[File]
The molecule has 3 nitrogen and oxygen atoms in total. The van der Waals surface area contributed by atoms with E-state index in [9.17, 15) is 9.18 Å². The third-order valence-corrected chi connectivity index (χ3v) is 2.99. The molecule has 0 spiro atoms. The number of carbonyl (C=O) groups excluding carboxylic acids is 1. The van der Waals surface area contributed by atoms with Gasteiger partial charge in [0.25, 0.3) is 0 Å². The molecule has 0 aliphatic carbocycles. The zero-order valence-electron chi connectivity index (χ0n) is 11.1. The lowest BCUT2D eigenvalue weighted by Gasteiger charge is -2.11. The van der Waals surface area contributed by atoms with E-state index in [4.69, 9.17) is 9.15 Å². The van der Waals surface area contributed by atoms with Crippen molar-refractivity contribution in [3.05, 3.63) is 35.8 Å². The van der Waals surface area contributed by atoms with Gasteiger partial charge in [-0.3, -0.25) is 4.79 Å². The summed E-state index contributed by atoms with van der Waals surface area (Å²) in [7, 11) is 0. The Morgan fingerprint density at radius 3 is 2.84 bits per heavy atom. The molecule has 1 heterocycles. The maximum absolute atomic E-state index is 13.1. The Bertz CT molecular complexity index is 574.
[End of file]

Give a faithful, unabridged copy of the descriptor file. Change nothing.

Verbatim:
The molecule has 3 nitrogen and oxygen atoms in total. The van der Waals surface area contributed by atoms with E-state index in [9.17, 15) is 9.18 Å². The third-order valence-corrected chi connectivity index (χ3v) is 2.99. The molecule has 0 spiro atoms. The number of carbonyl (C=O) groups excluding carboxylic acids is 1. The van der Waals surface area contributed by atoms with Gasteiger partial charge in [0.25, 0.3) is 0 Å². The molecule has 0 aliphatic carbocycles. The zero-order valence-electron chi connectivity index (χ0n) is 11.1. The lowest BCUT2D eigenvalue weighted by Gasteiger charge is -2.11. The van der Waals surface area contributed by atoms with E-state index in [4.69, 9.17) is 9.15 Å². The van der Waals surface area contributed by atoms with Crippen molar-refractivity contribution in [3.05, 3.63) is 35.8 Å². The van der Waals surface area contributed by atoms with Gasteiger partial charge in [-0.3, -0.25) is 4.79 Å². The summed E-state index contributed by atoms with van der Waals surface area (Å²) in [7, 11) is 0. The Morgan fingerprint density at radius 3 is 2.84 bits per heavy atom. The molecule has 1 heterocycles. The maximum absolute atomic E-state index is 13.1. The Bertz CT molecular complexity index is 574.